Hydronephrosis a build-up of urine in the kidneys. The kidneys swell from the excess urine which cannot drain into the bladder. The condition may affect one or both kidneys. Hydronephrosis is not a disease, but a symptom of a problem with the urinary system.
Hydronephrosis is caused by one of 2 problems in the urinary system:
Factors that may increase your chance of hydronephrosis include:
Hydronephrosis may or may not cause any symptoms. If symptoms occur, they may include:
You will be asked about your symptoms and medical history. A physical exam will be done. It may include a pelvic or rectal exam to feel for blockages. You may be referred to a urologist and/or nephrologist for further diagnosis and treatment.
Your bodily fuids may be tested. This can be done with:
Imaging tests may be done to evaluate the urinary system. This can be done with:
A catheter may be inserted into the bladder to drain excess urine from the kidney. Some causes of hydronephrosis may also be managed with observation, such as pregnancy and kidney stones.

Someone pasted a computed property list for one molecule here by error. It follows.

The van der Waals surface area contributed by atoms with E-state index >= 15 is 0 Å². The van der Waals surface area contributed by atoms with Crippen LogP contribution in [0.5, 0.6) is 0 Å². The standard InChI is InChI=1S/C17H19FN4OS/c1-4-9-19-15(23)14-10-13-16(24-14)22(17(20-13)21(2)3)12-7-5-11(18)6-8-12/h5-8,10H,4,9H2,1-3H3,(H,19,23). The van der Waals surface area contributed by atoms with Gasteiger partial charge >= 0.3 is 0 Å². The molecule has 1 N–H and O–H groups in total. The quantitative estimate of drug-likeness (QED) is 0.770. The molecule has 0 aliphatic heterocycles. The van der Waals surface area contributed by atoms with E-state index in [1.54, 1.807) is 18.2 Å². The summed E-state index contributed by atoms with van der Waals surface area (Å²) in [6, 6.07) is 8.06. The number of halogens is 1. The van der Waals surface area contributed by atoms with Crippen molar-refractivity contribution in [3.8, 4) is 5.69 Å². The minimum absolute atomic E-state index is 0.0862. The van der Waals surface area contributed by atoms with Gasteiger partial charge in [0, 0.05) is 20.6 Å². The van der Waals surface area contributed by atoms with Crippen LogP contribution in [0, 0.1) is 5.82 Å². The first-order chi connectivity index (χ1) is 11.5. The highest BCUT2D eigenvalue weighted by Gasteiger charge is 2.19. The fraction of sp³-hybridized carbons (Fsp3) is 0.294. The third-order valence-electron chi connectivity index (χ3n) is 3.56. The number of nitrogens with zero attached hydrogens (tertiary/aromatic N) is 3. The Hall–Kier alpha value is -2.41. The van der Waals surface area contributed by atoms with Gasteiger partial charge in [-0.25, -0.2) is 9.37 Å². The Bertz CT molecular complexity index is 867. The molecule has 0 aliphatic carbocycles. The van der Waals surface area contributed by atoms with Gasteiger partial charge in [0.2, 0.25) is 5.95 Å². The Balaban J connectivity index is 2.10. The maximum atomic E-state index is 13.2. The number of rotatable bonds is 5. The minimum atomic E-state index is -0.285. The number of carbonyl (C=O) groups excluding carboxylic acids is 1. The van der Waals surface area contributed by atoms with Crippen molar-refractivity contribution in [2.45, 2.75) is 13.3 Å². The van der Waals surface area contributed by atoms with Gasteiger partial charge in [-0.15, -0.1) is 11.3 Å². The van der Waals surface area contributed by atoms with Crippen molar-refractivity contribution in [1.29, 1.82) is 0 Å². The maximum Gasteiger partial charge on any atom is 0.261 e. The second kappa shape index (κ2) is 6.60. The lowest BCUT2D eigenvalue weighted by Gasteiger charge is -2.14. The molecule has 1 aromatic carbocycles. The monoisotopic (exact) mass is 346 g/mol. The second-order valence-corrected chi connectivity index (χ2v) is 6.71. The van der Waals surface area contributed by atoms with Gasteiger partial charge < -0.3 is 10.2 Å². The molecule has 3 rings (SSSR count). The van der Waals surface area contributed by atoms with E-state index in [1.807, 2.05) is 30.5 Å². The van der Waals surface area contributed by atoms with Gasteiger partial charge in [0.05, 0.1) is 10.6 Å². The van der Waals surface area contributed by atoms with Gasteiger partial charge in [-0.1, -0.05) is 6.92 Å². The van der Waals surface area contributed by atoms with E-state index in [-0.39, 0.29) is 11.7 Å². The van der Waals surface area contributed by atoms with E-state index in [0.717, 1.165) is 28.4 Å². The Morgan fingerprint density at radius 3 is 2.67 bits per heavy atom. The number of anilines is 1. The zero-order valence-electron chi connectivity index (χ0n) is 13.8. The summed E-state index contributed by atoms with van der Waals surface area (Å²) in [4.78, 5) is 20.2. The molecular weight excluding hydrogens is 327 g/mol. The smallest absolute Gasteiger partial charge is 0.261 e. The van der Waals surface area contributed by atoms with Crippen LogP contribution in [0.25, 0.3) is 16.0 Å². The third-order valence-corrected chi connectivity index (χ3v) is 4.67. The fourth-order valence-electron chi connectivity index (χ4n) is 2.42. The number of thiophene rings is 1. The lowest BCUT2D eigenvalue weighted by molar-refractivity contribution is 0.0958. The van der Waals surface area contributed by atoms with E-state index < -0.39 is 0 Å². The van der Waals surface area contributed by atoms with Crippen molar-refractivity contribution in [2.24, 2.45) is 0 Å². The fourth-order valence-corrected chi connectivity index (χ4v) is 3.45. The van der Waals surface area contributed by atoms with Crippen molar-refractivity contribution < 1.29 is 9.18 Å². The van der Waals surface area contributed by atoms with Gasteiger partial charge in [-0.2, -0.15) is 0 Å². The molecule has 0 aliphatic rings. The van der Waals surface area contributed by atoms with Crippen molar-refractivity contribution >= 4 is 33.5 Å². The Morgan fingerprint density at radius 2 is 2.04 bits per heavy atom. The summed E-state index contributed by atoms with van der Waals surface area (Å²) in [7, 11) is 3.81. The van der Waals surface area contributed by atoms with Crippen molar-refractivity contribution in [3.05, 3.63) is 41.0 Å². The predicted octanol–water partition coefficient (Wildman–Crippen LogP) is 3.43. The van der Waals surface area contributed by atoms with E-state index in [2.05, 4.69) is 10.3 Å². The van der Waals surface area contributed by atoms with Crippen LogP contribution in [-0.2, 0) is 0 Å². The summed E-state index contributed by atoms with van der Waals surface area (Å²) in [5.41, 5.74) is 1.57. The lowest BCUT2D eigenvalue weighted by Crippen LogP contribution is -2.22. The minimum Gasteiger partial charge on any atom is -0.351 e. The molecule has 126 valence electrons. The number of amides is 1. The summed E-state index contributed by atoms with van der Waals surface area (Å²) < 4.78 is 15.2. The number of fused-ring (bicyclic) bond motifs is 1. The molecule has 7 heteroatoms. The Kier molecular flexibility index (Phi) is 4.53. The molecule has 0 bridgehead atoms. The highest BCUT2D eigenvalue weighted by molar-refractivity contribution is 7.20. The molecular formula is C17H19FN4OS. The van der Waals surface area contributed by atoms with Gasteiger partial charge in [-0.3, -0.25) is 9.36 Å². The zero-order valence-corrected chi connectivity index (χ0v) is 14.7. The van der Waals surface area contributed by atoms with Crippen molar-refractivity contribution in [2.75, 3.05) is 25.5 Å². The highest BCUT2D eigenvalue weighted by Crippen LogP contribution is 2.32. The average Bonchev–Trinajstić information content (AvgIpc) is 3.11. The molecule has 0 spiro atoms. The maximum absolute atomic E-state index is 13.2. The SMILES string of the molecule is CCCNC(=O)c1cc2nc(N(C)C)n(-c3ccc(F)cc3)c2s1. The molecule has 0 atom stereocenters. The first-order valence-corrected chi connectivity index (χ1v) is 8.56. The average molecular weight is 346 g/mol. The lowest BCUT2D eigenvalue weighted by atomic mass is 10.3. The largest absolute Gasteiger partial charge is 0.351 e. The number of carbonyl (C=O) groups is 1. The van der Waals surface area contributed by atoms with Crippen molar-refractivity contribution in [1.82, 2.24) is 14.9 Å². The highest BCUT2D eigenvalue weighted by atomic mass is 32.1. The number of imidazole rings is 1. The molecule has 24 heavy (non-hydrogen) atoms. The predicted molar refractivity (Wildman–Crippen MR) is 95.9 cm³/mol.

Treatment options include:
Depending on the cause, hydronephrosis may be treated with:
Surgery is not always needed, but it may be necessary in some cases. Procedures may include:
In general, the causes of hydronephrosis cannot be prevented. Prompt treatment of conditions that cause hydronephrosis reduces the risk of complications, such as kidney failure.
National Institute of Diabetes and Digestive and Kidney Diseases
National Kidney Foundation
Kidney Foundation of Canada
Hydronephrosis. National Kidney Foundation website. Available at: https://www.kidney.org/atoz/content/hydronephrosis. Published 2015. Accessed June 1, 2016.
Kidney disease and kidney failure. National Institute of Diabetes and Digestive and Kidney Diseases website. Available at: http://www.niddk.nih.gov/health-information/health-topics/kidney-disease/Pages/default.aspx. Accessed June 1, 2016.
Last reviewed June 2016 by Adrienne Carmack, MD
Please be aware that this information is provided to supplement the care provided by your physician. It is neither intended nor implied to be a substitute for professional medical advice. CALL YOUR HEALTHCARE PROVIDER IMMEDIATELY IF YOU THINK YOU MAY HAVE A MEDICAL EMERGENCY. Always seek the advice of your physician or other qualified health provider prior to starting any new treatment or with any questions you may have regarding a medical condition.